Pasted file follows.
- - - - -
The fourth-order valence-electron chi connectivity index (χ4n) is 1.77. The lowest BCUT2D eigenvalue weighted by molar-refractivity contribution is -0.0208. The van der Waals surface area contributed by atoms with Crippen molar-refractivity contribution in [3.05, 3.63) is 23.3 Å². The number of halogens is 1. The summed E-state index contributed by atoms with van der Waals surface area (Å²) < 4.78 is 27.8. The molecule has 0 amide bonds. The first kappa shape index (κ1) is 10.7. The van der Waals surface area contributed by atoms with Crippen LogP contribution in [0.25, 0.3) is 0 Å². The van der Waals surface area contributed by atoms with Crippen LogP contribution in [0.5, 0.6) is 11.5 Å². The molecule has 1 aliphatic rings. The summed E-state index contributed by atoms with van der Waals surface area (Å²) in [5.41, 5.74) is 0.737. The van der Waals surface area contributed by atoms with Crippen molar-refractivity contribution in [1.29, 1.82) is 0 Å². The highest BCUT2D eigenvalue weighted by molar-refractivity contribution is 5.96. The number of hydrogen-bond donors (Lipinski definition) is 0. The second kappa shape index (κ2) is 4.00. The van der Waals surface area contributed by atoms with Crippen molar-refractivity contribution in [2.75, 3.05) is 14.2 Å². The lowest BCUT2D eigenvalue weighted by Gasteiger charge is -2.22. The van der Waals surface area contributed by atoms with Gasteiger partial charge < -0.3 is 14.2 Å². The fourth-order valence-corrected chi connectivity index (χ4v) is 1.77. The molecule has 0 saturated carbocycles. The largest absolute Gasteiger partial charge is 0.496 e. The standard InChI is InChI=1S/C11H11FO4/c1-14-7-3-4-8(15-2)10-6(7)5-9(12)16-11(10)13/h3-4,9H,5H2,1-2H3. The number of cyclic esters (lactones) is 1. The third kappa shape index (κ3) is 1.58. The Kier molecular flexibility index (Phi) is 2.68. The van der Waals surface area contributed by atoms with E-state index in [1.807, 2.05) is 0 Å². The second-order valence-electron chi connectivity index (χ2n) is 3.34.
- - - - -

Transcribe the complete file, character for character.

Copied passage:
The fourth-order valence-electron chi connectivity index (χ4n) is 1.77. The lowest BCUT2D eigenvalue weighted by molar-refractivity contribution is -0.0208. The van der Waals surface area contributed by atoms with Crippen molar-refractivity contribution in [3.05, 3.63) is 23.3 Å². The number of halogens is 1. The summed E-state index contributed by atoms with van der Waals surface area (Å²) < 4.78 is 27.8. The molecule has 0 amide bonds. The first kappa shape index (κ1) is 10.7. The van der Waals surface area contributed by atoms with Crippen LogP contribution in [0.25, 0.3) is 0 Å². The van der Waals surface area contributed by atoms with Crippen LogP contribution in [0.5, 0.6) is 11.5 Å². The molecule has 1 aliphatic rings. The summed E-state index contributed by atoms with van der Waals surface area (Å²) in [5.41, 5.74) is 0.737. The van der Waals surface area contributed by atoms with Crippen molar-refractivity contribution in [1.29, 1.82) is 0 Å². The highest BCUT2D eigenvalue weighted by molar-refractivity contribution is 5.96. The number of hydrogen-bond donors (Lipinski definition) is 0. The second kappa shape index (κ2) is 4.00. The van der Waals surface area contributed by atoms with Crippen molar-refractivity contribution in [2.75, 3.05) is 14.2 Å². The lowest BCUT2D eigenvalue weighted by Gasteiger charge is -2.22. The van der Waals surface area contributed by atoms with Gasteiger partial charge < -0.3 is 14.2 Å². The fourth-order valence-corrected chi connectivity index (χ4v) is 1.77. The molecule has 0 saturated carbocycles. The largest absolute Gasteiger partial charge is 0.496 e. The standard InChI is InChI=1S/C11H11FO4/c1-14-7-3-4-8(15-2)10-6(7)5-9(12)16-11(10)13/h3-4,9H,5H2,1-2H3. The number of cyclic esters (lactones) is 1. The third kappa shape index (κ3) is 1.58. The Kier molecular flexibility index (Phi) is 2.68. The van der Waals surface area contributed by atoms with E-state index in [1.807, 2.05) is 0 Å². The second-order valence-electron chi connectivity index (χ2n) is 3.34.